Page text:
Can You Play the Piano Too Hard? Playing the Piano Too Hard

Piano Lessons / how to play piano / Can You Play the Piano Too Hard? Playing the Piano Too Hard

Can You Play the Piano Too Hard?

This is a very common question I get all the time. However, it’s mostly a concern for parents with young children who are worried about the damage that might be done when their children bang on the keys of the piano. I find it very funny actually – as I see this quite a bit – where a young child will go to the piano and start banging on the keys and the parents tell them, “don’t do that; you’re going to break the piano!”

The truth is your kids won’t be able to harm your piano simply by playing it with their fingers. Now, it’s a complete thing altogether if they drop something heavy or sharp onto the keys – that can cause some serious damage. But just playing the piano with their fingers is little – to pretty much zero – risk of any sort of damage.

A concert pianist playing Liszt or Chopin or other composers will play the piano with such force that even if a child hitting the keys with their fists they would never be able to equal the power of the pianist. Pianos are designed to withstand a tremendous amount of force.

Now, the question of whether or not you can play the piano too hard is a bit more involved. When it comes to sound quality, it is possible to play the piano too hard – to the point where the sound quality is degraded. For example, a concert level Steinway or Baldwin or other top-tier pianos (voiced on the mellow side) would be able to withstand an extreme level of playing and produce a very nice and clear sound. However, a cheaper piano – or one not regulated properly with harder hammers – would not be able to withstand the same amount of force without sacrificing some of the quality of the sound; you will most likely get distorted tones.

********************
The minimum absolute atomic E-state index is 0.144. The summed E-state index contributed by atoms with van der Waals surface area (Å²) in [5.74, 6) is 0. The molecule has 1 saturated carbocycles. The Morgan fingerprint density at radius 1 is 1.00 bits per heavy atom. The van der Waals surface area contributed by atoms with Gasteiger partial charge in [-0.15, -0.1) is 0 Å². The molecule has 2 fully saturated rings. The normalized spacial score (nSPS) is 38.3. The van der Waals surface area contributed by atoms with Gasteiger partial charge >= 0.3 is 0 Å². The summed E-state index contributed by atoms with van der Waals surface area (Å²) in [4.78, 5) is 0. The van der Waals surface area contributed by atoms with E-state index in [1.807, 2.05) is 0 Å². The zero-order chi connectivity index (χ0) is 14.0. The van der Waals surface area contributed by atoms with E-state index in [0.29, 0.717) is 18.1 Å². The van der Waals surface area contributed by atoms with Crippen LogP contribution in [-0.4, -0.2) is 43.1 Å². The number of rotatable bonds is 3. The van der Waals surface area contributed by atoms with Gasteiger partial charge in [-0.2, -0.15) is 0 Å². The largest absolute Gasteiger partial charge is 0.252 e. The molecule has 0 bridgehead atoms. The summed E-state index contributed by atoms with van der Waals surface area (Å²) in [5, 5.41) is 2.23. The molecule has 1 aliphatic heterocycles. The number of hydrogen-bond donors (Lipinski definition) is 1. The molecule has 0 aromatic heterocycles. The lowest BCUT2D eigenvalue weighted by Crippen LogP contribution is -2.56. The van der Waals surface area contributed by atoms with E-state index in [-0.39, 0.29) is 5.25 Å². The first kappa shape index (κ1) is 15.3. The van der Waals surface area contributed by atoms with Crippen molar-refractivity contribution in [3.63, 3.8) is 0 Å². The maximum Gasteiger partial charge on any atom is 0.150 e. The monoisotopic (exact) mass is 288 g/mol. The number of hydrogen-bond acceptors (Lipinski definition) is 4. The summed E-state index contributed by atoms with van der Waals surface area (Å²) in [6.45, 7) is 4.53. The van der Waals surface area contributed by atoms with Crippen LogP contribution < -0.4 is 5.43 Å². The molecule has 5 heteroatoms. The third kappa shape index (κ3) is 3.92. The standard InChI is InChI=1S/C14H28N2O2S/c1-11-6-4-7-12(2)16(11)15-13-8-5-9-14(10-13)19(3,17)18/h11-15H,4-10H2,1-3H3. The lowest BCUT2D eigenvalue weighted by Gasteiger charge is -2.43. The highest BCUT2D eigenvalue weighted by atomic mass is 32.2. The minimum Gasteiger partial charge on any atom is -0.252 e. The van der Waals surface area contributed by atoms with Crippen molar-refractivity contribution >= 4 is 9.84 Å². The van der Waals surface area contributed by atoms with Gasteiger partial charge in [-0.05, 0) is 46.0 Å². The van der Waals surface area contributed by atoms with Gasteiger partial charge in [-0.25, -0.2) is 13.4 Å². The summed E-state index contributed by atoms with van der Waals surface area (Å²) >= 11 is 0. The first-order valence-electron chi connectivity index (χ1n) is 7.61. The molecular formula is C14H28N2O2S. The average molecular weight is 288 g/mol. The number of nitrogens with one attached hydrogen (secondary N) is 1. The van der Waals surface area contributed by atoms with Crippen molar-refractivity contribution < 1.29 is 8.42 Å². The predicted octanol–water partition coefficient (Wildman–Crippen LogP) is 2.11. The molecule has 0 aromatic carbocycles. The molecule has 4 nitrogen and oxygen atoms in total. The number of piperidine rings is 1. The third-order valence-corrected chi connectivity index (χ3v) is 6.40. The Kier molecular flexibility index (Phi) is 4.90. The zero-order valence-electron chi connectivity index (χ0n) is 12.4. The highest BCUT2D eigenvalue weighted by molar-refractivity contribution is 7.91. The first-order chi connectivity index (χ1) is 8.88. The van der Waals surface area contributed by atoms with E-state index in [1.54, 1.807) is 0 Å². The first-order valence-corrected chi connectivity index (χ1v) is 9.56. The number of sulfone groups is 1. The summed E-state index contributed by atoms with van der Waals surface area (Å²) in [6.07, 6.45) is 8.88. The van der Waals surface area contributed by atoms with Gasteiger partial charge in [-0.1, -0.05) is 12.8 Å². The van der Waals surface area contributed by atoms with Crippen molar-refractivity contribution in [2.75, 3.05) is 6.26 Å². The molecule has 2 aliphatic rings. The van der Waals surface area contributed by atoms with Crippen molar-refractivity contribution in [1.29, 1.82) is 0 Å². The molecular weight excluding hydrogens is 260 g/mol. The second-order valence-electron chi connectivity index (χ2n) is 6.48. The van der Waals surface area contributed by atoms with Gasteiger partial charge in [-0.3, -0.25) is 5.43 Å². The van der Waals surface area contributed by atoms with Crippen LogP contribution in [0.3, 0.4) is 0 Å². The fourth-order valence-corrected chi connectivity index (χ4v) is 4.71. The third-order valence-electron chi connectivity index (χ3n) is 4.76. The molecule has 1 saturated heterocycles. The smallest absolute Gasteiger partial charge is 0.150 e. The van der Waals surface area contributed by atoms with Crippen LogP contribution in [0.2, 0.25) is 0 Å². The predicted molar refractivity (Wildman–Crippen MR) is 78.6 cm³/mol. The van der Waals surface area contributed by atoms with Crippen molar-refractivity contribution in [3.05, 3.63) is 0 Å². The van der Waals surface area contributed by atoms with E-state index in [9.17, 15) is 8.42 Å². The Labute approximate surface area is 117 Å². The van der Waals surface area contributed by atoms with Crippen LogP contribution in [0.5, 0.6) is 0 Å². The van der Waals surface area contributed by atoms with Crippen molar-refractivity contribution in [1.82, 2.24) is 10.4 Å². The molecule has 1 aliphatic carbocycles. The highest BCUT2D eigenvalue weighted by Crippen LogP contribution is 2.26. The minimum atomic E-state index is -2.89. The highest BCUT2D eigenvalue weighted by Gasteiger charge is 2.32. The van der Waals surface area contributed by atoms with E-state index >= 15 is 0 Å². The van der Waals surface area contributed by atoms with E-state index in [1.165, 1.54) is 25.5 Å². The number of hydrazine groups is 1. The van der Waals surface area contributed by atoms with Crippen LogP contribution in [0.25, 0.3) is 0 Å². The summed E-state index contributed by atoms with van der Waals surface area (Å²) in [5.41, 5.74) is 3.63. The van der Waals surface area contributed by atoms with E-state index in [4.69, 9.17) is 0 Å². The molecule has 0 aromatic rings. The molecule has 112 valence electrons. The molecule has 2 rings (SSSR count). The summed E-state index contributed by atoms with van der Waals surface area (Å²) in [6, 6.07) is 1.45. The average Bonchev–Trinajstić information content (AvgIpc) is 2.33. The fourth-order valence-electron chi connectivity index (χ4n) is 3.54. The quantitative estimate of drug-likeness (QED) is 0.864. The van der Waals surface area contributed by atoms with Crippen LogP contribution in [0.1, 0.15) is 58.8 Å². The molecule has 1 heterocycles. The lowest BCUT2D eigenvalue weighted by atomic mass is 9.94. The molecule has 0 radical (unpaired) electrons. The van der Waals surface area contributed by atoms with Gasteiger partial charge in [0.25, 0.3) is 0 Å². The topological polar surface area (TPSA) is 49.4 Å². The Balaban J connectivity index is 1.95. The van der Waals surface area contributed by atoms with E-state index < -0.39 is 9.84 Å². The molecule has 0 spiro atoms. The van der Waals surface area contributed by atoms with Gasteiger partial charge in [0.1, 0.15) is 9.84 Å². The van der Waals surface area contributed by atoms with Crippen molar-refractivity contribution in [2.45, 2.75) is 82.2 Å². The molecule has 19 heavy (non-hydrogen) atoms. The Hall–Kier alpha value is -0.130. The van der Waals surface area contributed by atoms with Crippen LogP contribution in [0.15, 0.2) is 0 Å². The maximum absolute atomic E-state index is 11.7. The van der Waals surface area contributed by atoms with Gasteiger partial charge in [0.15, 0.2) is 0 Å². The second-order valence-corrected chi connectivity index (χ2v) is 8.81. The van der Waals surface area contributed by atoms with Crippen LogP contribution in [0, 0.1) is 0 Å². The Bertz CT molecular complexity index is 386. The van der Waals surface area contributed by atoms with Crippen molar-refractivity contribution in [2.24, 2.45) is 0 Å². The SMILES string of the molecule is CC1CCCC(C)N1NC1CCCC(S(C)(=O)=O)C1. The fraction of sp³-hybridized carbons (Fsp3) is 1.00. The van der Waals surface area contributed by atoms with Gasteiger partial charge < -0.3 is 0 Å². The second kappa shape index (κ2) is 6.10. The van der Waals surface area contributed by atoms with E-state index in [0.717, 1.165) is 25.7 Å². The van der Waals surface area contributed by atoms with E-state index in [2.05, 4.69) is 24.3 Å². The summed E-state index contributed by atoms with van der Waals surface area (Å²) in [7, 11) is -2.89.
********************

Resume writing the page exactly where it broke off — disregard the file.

The biggest factors when it comes to sound quality and playing the piano too loud are the quality of the instrument and the hardness of the hammers (or how the piano is voiced). A piano that is voiced bright will have to be played a little more gently. I find this to be common when it comes to European pianos. They tend to be voiced a little more on the bright side and it is easier to overplay them.

The best guide is to simply use your ears. There might be a Steinway that is voiced too bright and there might be a Bechstein that is voiced on the lower end – it’s all up to your ears and you as the player to tell what is working and what isn’t when it comes to sound.

Is there any indication that you can be playing the piano too loud? Other than looking around the room and seeing if anyone is covering their ears there is the possibility that room acoustics can play a very important role in the loudness of the piano.

This took me a very long time to learn properly but the room in which a piano is placed has a lot to do with how it sounds. There is a possibility of an undersized piano for a room – where it will sound too quiet and the pianist will play the instrument harder to get more sound – and there is a possibility of the piano being too big for a room as well – leading to sound degradation and unhappy listeners. This truly is a topic for another video, but again just listen and make your own judgment as to whether or not the sound quality is ok.